Let’s say Lionsgate, they’re the most responsible, fiscally responsible at releasing a movie in terms of marketing, but that’s a minimum of $20 million, $20 million! And that’s the low end of the business. But $20 million on a $4 million dollar movie that’s five times what we spent to make it, it’s fucking ridiculous.

$4 million plus $20 million is $24 million I’ve got to make back and we know that ain’t the case, you’ve got to make double that because the exhibitors keep half, the studio gets half, so you have to make $48 million just to break even on a $4 million movie.

I ain’t never made a movie that’s made $48 million ever, it was never going to be this movie, so I was like ‘Now’s my chance, now’s the chance to try it out’, take this movie out, make their money back and just don’t spend. I built up enough reputation or enough following to be like, ‘I can sell directly to anybody who gives a shit about the movie’, anyone who doesn’t give a shit about the movie, they were never going to come anyway. And that money we always spent to try to trick them into coming like ‘Come see this movie!’ they were never into it?

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For years I’ve watched that happen, and on this movie, I was like, you know what, let me weigh a certainty against a doubt and the certainty is this: if I’m willing to stand next to that movie, I can charge a premium for it and we can make our money back. But if we play it the standard way and let them spend what they wanted to spend in the States, or what they’ve always spent in the States, it would have died, it would have withered on the vine. I was like ‘We’re already outside the box, let’s just keep going’.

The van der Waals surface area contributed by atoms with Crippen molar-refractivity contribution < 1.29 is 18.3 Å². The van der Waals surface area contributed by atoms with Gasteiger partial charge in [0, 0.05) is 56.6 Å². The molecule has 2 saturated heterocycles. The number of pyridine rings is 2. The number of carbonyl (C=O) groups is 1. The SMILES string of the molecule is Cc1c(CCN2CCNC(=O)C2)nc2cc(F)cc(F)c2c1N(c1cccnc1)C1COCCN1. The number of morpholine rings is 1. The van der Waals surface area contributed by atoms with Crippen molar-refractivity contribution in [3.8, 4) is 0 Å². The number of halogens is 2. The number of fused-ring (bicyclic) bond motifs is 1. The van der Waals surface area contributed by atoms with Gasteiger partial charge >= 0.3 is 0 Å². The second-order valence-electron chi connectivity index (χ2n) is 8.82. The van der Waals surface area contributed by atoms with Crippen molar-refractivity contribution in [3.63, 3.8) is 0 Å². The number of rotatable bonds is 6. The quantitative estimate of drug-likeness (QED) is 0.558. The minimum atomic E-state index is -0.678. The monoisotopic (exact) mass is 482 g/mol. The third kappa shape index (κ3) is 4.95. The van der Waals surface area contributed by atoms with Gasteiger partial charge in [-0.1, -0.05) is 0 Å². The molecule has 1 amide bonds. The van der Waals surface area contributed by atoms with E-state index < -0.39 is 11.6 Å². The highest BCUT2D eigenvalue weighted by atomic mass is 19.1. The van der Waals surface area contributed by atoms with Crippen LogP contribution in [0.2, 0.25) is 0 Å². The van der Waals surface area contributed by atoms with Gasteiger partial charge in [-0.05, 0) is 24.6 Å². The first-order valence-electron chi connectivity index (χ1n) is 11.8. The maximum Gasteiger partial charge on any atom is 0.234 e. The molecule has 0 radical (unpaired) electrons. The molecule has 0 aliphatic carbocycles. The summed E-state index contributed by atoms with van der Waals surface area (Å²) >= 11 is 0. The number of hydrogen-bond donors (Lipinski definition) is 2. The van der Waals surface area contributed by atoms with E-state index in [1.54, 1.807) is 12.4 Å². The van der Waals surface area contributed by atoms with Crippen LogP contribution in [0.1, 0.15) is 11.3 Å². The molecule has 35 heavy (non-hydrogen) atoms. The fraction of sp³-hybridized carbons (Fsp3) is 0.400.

And so the line [Sean Connery impression] ‘What are you prepared to do?’


 …that’s my bad Sean Connery. [Louder, more Scottish] ‘What are you PREPARED TO DO?’ It’s that.

[Laughs] Your Connery impression needs work!

I’ll tell you man, it was nice being on that stage and saying what I said, because maybe there were some cats in the room that were like ‘Fuck you’. But more than that it was the people at home, it was the kids dude, where I was almost twenty years ago, who embrace your back, because suddenly you’re back in the midst of punk rock film-making.

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Because they know you could fucking get your movie financed, do it traditionally. We could have sold the movie, you’ve seen the flick, I wouldn’t say it’s commercial but we could do business with it. And if you’re lucky maybe some smart distributor would have found… like Miramax circa 1994 would have crushed this movie, crushed this movie. But that company today didn’t go near it.